Wind gusts of 60 to 75 mph were clocked in the Charleston, South Carolina, metro on Sept. 5, 2019, and also in Hilton Head Island and Myrtle Beach, South Carolina. There were a number of reports of trees and wires downed in the Charleston metro area, including a tree toppled onto a home in the West Ashley neighborhood of Charleston, injuring one.
There were also reports of trees down in parts of central South Carolina, along interstates 95 and 26.
The combination of rainfall flooding plus flooding from storm surge prompted the closing of dozens of streets in Charleston, South Carolina, according to local emergency management.
Surge flooding was much lower than forecast in Charleston, due to winds still blowing offshore as the center of Dorian remained just far enough to the east and offshore of the city.
Several damaging tornadoes struck northeastern South Carolina and eastern North Carolina on Sept. 5, 2019.
A waterspout moved ashore in Emerald Isle, North Carolina, damaging homes in an RV Park.
Homes were damaged by an EF2 tornado near Carolina Shores, North Carolina.
After midnight on Sept. 6, 2019, multiple stretches of Interstate 40 were reported flooded near the Sampson-Duplin County line north of Turkey, North Carolina. Fifteen roads were closed in Sampson County due to flooding, and one section of a road was reported washed out near Clinton.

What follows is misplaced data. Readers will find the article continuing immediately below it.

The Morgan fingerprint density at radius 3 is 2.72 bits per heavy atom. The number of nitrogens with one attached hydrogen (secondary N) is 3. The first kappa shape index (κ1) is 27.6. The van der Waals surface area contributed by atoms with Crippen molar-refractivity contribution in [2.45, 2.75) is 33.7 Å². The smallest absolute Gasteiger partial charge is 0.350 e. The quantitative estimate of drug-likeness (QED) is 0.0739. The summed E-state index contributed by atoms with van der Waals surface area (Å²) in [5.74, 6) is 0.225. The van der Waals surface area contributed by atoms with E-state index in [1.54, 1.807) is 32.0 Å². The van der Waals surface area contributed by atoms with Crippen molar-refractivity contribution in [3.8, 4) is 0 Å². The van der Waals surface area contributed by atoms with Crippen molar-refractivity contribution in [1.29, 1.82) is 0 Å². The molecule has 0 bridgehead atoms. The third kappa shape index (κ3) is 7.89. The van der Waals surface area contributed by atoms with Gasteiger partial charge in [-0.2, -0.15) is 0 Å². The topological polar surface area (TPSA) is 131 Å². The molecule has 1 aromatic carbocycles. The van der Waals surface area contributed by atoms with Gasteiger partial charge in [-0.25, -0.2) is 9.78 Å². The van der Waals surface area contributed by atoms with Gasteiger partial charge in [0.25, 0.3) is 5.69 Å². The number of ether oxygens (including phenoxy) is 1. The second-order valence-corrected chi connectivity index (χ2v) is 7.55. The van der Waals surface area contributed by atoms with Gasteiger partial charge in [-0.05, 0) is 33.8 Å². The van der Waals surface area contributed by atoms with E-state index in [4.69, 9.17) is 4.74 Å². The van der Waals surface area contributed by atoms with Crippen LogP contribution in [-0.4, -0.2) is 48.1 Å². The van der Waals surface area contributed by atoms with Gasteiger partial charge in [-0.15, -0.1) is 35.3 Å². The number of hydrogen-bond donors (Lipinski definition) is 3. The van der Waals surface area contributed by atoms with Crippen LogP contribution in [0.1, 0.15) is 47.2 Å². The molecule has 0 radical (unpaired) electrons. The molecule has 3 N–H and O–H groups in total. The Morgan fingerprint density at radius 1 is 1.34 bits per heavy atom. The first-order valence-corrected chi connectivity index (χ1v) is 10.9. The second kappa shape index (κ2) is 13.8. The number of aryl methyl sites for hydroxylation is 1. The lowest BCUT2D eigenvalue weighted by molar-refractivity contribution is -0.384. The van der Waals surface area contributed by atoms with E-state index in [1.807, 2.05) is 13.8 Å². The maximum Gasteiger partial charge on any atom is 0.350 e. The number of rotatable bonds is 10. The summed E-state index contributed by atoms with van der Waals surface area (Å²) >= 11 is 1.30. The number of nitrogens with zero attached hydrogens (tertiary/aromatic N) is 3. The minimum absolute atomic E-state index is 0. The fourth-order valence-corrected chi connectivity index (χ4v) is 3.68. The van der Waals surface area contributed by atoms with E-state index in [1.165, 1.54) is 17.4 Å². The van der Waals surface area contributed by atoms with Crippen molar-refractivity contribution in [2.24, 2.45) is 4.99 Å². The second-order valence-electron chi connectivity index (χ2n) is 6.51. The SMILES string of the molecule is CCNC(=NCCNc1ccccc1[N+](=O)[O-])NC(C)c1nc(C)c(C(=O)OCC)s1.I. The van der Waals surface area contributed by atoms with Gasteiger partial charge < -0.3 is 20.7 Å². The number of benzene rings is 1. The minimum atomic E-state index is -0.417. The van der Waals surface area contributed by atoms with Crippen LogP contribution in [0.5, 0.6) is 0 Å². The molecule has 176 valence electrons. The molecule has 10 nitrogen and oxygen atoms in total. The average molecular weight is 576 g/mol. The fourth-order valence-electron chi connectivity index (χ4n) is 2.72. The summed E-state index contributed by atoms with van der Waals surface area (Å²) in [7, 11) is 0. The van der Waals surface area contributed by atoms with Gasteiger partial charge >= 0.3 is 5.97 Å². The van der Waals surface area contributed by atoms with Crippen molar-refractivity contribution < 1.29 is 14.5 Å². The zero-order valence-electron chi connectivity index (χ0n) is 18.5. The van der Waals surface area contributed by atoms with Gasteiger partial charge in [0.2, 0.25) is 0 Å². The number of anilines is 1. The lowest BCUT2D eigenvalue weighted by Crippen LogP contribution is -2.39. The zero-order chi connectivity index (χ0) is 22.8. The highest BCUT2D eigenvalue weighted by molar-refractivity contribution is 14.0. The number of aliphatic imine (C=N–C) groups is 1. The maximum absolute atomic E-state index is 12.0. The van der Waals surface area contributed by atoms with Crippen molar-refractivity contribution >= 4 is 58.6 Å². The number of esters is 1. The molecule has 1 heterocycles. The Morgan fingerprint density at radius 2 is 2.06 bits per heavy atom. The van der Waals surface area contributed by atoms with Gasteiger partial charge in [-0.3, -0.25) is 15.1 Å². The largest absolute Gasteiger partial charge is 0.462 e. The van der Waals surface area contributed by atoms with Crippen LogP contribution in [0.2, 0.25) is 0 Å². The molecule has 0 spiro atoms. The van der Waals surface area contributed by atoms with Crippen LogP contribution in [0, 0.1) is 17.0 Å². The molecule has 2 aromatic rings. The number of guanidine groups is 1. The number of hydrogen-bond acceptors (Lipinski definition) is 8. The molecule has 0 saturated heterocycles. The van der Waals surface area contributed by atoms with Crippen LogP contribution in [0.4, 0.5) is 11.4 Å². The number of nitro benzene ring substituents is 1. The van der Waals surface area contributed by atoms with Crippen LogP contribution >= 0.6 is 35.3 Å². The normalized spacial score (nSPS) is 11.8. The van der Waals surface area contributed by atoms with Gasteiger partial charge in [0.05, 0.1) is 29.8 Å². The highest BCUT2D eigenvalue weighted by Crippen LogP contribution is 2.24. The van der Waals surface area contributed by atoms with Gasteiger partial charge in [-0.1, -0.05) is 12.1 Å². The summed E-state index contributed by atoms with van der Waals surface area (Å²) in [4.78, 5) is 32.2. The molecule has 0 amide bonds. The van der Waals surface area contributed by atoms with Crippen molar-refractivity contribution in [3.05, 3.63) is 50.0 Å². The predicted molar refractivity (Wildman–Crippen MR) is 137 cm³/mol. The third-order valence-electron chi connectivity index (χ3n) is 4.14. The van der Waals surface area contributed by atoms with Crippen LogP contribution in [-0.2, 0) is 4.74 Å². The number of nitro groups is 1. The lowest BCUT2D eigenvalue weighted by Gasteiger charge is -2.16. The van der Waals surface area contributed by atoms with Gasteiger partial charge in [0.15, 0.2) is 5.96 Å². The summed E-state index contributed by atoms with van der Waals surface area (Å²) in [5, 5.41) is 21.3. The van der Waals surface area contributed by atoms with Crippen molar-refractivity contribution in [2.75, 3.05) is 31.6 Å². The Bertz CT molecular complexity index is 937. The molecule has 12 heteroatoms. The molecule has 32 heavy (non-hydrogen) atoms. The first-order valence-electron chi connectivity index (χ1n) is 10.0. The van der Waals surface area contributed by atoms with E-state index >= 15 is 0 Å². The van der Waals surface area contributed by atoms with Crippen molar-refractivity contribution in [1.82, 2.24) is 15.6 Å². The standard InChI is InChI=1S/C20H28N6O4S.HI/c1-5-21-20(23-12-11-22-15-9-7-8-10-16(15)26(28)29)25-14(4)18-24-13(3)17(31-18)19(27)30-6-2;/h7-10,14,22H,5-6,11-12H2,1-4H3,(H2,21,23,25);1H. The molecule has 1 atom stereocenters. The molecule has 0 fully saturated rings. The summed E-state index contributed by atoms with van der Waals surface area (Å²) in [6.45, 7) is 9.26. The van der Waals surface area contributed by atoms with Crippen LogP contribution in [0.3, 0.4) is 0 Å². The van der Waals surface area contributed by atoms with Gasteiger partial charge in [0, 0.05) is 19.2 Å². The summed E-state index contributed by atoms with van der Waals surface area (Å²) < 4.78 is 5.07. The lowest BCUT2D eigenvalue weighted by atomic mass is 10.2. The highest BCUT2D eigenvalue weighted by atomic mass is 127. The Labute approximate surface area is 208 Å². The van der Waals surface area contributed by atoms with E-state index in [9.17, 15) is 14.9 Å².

Dorian made landfall over Cape Hatteras, North Carolina, at 8:35 a.m. EDT on Sept. 6, 2019, with maximum sustained winds of 90 mph and a central pressure of 956 millibars.
The backside of Dorian brought a storm surge from Pamlico Sound to North Carolina's Outer Banks, resulting in a rapid rise in water levels at Ocracoke and Hatteras. A flash flood emergency was issued by the National Weather Service for Hyde and Dare counties.
The water level reached 6.37 feet at Ocracoke on Sept. 6, 2019, and Hatteras saw its second-highest water level on record, 5.32 feet.
A sustained wind of 83 mph with a gust to 98 mph was reported on Sept. 6, 2019, at Avon Sound, North Carolina, according to the NHC.
Cape Lookout, North Carolina, reported one-minute sustained winds of 81 mph, with a gust to 94 mph, according to the NHC.
Sustained winds of 83 mph with a gust of 98 mph was reported at Jannette Pier, North Carolina.